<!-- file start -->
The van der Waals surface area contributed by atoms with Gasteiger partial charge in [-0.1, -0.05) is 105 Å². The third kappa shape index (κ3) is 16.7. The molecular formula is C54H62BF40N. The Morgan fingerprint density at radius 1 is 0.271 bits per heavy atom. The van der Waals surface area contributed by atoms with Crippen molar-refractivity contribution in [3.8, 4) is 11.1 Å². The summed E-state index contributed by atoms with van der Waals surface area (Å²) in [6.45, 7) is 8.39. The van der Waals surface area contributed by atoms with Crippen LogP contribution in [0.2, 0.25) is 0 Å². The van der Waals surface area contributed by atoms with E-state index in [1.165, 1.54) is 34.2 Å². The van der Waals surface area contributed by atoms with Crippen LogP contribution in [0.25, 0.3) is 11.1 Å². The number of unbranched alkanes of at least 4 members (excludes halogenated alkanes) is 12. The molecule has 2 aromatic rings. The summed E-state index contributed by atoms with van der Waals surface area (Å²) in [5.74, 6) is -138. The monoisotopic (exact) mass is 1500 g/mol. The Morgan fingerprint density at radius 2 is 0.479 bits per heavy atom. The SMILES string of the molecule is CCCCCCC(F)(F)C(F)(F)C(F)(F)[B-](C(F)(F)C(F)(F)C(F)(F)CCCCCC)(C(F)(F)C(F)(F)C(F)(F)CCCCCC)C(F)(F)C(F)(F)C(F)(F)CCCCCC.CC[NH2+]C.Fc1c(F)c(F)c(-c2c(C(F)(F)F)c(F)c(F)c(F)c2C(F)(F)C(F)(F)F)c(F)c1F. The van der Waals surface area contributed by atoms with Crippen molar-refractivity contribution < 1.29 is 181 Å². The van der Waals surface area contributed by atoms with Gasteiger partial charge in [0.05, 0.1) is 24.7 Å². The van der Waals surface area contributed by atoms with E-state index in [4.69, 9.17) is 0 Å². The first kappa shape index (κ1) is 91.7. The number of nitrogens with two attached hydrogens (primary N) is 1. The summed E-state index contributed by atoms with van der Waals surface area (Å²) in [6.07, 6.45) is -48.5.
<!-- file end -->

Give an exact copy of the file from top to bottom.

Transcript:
The van der Waals surface area contributed by atoms with Gasteiger partial charge in [-0.1, -0.05) is 105 Å². The third kappa shape index (κ3) is 16.7. The molecular formula is C54H62BF40N. The Morgan fingerprint density at radius 1 is 0.271 bits per heavy atom. The van der Waals surface area contributed by atoms with Crippen molar-refractivity contribution in [3.8, 4) is 11.1 Å². The summed E-state index contributed by atoms with van der Waals surface area (Å²) in [6.45, 7) is 8.39. The van der Waals surface area contributed by atoms with Crippen LogP contribution in [0.2, 0.25) is 0 Å². The van der Waals surface area contributed by atoms with E-state index in [1.165, 1.54) is 34.2 Å². The van der Waals surface area contributed by atoms with Crippen LogP contribution in [0.25, 0.3) is 11.1 Å². The number of unbranched alkanes of at least 4 members (excludes halogenated alkanes) is 12. The molecule has 2 aromatic rings. The summed E-state index contributed by atoms with van der Waals surface area (Å²) in [5.74, 6) is -138. The monoisotopic (exact) mass is 1500 g/mol. The Morgan fingerprint density at radius 2 is 0.479 bits per heavy atom. The SMILES string of the molecule is CCCCCCC(F)(F)C(F)(F)C(F)(F)[B-](C(F)(F)C(F)(F)C(F)(F)CCCCCC)(C(F)(F)C(F)(F)C(F)(F)CCCCCC)C(F)(F)C(F)(F)C(F)(F)CCCCCC.CC[NH2+]C.Fc1c(F)c(F)c(-c2c(C(F)(F)F)c(F)c(F)c(F)c2C(F)(F)C(F)(F)F)c(F)c1F. The van der Waals surface area contributed by atoms with Crippen molar-refractivity contribution < 1.29 is 181 Å². The van der Waals surface area contributed by atoms with Gasteiger partial charge in [0.05, 0.1) is 24.7 Å². The van der Waals surface area contributed by atoms with E-state index in [4.69, 9.17) is 0 Å². The first kappa shape index (κ1) is 91.7. The number of nitrogens with two attached hydrogens (primary N) is 1. The summed E-state index contributed by atoms with van der Waals surface area (Å²) in [6.07, 6.45) is -48.5.